Meet the Team: Rob

Posted by India Young on August 3, 2018

Welcome to the third post in our “Meet the Team” series! Today we chat with Rob Rose, Chief Operating Officer and Co-founder of Population Explorer. To date, we've highlighted our team's collaborative and dynamic company culture, the result of their authentic character, diverse talent, and scholarly expertise. What makes the team even more interesting though, is learning how their achievements are rooted in applicable, real-world experience and a dedication to helping the world's most vulnerable populations. With this post, we asked Rob to share his narrative, and what life events have propelled his 30-year dedication to natural-and-human-caused disaster analysis and response. Rob's story is both inspiring and interesting, revealing even more of what drives the passion and compassion behind Population Explorer.   

Meet Rob!

Rob Rose lives in the Middle East with his wife, who is a diplomat. He grew up in Sacramento, California. After his undergraduate studies, he joined the Peace Corps and spent two years in Zaire. When he returned, he moved to Colorado and earned a Masters Degree in Economic Geography from the University of Colorado, Boulder. 

After graduate school, Rob moved back to Africa and worked as a relief worker in war-torn South Sudan. These two years of witnessing the worst and the best parts of humanity left him with a clear life's mission, "to be engaged in the world and do whatever I can to make a positive impact on the lives of the most vulnerable among us". Rob is driven by compassion, commitment and honesty, values which are evident in his personable, positive communication style, attention to detail, and dedication to making Population Explorer accessible to everyone who needs it.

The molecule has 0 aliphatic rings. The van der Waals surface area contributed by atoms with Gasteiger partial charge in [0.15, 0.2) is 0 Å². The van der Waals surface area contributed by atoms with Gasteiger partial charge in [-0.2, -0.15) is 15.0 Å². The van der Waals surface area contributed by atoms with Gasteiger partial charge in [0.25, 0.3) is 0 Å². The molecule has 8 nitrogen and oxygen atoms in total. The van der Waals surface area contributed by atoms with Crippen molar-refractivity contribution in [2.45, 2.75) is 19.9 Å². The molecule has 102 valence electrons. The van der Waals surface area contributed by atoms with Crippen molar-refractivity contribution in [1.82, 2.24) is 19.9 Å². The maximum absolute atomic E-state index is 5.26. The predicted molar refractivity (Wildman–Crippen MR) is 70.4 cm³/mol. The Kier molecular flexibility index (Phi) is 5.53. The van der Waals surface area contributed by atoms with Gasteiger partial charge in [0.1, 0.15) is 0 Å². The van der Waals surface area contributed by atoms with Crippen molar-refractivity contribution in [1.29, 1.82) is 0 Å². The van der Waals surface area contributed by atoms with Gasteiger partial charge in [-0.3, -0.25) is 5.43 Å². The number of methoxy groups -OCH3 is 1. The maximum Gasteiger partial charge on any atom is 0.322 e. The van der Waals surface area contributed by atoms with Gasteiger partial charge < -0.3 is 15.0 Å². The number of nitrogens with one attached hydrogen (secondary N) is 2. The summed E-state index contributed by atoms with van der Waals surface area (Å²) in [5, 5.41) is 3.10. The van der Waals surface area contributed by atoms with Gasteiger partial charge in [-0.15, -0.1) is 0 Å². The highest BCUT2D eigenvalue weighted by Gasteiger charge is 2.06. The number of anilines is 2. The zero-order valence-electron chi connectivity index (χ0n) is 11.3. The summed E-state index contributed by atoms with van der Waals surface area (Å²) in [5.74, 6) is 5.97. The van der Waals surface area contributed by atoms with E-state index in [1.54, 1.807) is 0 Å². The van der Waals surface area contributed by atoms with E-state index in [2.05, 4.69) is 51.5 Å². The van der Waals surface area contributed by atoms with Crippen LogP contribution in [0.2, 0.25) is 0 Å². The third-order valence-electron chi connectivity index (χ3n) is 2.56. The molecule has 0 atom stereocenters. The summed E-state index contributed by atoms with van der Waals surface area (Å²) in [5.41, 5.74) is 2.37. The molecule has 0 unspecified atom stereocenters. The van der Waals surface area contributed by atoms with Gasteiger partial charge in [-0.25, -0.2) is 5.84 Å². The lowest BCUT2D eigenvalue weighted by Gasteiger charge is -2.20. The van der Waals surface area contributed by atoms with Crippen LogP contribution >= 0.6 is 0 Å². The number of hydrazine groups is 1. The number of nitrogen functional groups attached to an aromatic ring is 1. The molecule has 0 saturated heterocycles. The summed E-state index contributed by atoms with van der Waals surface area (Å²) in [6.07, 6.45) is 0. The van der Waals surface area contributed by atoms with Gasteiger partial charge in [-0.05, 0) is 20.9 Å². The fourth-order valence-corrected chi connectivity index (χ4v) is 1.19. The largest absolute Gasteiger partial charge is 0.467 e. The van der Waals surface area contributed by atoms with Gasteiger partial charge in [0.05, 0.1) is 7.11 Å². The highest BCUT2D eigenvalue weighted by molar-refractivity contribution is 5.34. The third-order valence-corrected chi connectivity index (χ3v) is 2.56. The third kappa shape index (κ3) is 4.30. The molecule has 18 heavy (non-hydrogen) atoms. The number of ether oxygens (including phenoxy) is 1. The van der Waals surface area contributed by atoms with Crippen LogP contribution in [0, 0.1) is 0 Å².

Read more about our conversation below.

Rob Rose (4)

What interests you most about the field of Geography?

As an undergraduate, my interest in geography started because I wanted to study how species and biological communities vary across geographies. When I went to graduate school, which was after I had spent two years in the Peace Corps, I began to focus more on better understanding human interactions with the environment. I was lucky to be a researcher on one of the very first studies (this is back in 1990) on the potential impact of climate change on human populations. I worked with a team of geographers and engineers to model impact scenarios across a range of geographies, with a focus on river basins. [Complex river basins. In: As Climate Changes: International Impacts and Implications [Strzepek, K.M. and J.B. Smith (eds.)]. Cambridge University Press, Cambridge, United Kingdom, pp. 57-78.] My work has always centered on the intersection of humans and their environment and now gravitates more towards the analysis of natural hazards and response planning.

What do you enjoy doing in your free time?

I spent a number of years actively supporting efforts to save the Peregrine Falcon from extinction. I have been a falconer for over 40 years. When I am not chasing falcons, I spend as much time as I can fly fishing.

Before working at Pop Ex what was the most unusual or interesting job you’ve ever had?

...more like an experience. In 1998, following the Rwanda genocide, President Clinton traveled to Rwanda. I provided the President and his team with a 20-minute presentation on the impact of the genocide on food security and described the international and US Government efforts to mitigate its impact.

What an honor. Please describe more your background working in disaster analysis and response.